Stanford, U of Florida researchers partner to improve Type 1 diabetes care with telehealth

The Leona M. & Harry B. Helmsley Charitable Trust awarded researchers at the Gainesville-based University of Florida Diabetes Institute and Stanford (Calif.) University a combined $1.6 million grant to improve patient access to Type 1 diabetes care with telehealth, the organization announced Jan. 8.

The 18-month grant will support research led by Michael J. Haller, MD, chief of pediatrics at the UF Health, and Ashby Walker, PhD, director of health equity initiatives at the UF Diabetes Institute, along with collaborators at Stanford.

Under the grant, the researchers will work with primary care physicians in Florida and California to assess racial, socioeconomic and geographic disparities that affect patient access to Type 1 diabetes care, such as why a patient may not regularly visit an endocrinologist.

"Some patients, particularly lower income urban and rural residents, may lack optimal access to endocrinologists and other healthcare specialists," Dr. Haller said. "In those cases, patients may be getting insulin from their family doctor but doing little or nothing else to manage their diabetes."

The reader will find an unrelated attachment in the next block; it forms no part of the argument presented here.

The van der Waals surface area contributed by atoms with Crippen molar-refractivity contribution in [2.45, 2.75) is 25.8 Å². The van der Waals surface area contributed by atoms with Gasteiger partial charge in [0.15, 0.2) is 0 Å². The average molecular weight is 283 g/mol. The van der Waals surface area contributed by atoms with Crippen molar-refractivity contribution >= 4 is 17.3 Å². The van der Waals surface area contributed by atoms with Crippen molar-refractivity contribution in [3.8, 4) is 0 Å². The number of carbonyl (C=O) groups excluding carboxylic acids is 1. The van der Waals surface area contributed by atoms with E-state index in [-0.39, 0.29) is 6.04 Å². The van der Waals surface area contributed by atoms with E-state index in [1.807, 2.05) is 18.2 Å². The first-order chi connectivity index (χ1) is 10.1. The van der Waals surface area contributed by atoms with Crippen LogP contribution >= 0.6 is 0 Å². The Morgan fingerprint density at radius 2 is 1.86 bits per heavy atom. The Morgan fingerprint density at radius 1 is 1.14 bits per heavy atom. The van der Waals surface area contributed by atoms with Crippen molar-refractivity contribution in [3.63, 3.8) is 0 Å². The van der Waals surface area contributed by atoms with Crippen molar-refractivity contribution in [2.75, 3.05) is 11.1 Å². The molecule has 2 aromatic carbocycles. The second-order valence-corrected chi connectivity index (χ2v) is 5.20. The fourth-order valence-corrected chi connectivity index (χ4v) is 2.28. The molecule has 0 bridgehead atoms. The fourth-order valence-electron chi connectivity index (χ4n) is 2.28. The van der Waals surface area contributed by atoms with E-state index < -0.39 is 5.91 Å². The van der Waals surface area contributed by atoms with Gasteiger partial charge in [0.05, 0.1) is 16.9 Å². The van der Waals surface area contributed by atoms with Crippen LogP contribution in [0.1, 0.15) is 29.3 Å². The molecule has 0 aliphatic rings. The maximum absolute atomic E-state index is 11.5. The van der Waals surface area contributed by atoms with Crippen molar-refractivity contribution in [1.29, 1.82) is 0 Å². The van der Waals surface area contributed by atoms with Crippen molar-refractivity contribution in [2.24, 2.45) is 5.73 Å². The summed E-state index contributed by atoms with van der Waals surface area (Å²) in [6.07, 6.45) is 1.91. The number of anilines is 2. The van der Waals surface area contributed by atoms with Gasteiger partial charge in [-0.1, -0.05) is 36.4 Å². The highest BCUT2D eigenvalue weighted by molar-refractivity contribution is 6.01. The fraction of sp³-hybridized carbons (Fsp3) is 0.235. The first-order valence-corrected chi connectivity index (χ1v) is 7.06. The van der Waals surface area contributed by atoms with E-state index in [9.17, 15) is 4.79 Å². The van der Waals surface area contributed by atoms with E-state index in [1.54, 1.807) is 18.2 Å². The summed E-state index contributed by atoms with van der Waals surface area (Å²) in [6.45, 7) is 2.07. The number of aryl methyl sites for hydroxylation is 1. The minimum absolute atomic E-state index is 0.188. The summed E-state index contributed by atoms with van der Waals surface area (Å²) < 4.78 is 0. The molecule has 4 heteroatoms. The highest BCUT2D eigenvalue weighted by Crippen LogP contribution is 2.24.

The researchers will provide primary care physicians who work with Type 1 diabetes patients virtual training and tele-education opportunities. These physicians will also have access to real-time medical consultations with diabetes professionals.

More articles on telehealth:
Survey: 39% of medical practices don't plan to offer telehealth services in 2018
Remote patient monitoring may not improve these 6 clinical outcomes, study suggests
GlobalMed to provide telehealth services to DOD: 3 things to know

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